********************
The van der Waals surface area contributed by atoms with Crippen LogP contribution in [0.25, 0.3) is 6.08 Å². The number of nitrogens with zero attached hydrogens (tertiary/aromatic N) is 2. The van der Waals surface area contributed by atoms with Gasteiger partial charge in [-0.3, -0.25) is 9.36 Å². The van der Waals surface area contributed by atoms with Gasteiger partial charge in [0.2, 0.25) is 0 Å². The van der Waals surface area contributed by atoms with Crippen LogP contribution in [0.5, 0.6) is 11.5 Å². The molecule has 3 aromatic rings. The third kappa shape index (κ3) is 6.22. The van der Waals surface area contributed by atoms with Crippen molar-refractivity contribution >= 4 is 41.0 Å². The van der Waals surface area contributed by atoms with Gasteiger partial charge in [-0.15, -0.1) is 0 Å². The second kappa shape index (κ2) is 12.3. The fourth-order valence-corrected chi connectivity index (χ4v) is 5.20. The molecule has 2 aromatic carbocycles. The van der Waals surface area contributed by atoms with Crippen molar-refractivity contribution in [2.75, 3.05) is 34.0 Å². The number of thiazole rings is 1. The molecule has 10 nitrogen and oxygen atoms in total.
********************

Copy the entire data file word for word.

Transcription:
The van der Waals surface area contributed by atoms with Crippen LogP contribution in [0.25, 0.3) is 6.08 Å². The number of nitrogens with zero attached hydrogens (tertiary/aromatic N) is 2. The van der Waals surface area contributed by atoms with Gasteiger partial charge in [-0.3, -0.25) is 9.36 Å². The van der Waals surface area contributed by atoms with Gasteiger partial charge in [0.2, 0.25) is 0 Å². The van der Waals surface area contributed by atoms with Crippen LogP contribution in [0.5, 0.6) is 11.5 Å². The molecule has 3 aromatic rings. The third kappa shape index (κ3) is 6.22. The van der Waals surface area contributed by atoms with Crippen molar-refractivity contribution >= 4 is 41.0 Å². The van der Waals surface area contributed by atoms with Gasteiger partial charge in [-0.15, -0.1) is 0 Å². The second kappa shape index (κ2) is 12.3. The fourth-order valence-corrected chi connectivity index (χ4v) is 5.20. The molecule has 2 aromatic carbocycles. The van der Waals surface area contributed by atoms with Crippen molar-refractivity contribution in [2.75, 3.05) is 34.0 Å². The number of thiazole rings is 1. The molecule has 10 nitrogen and oxygen atoms in total.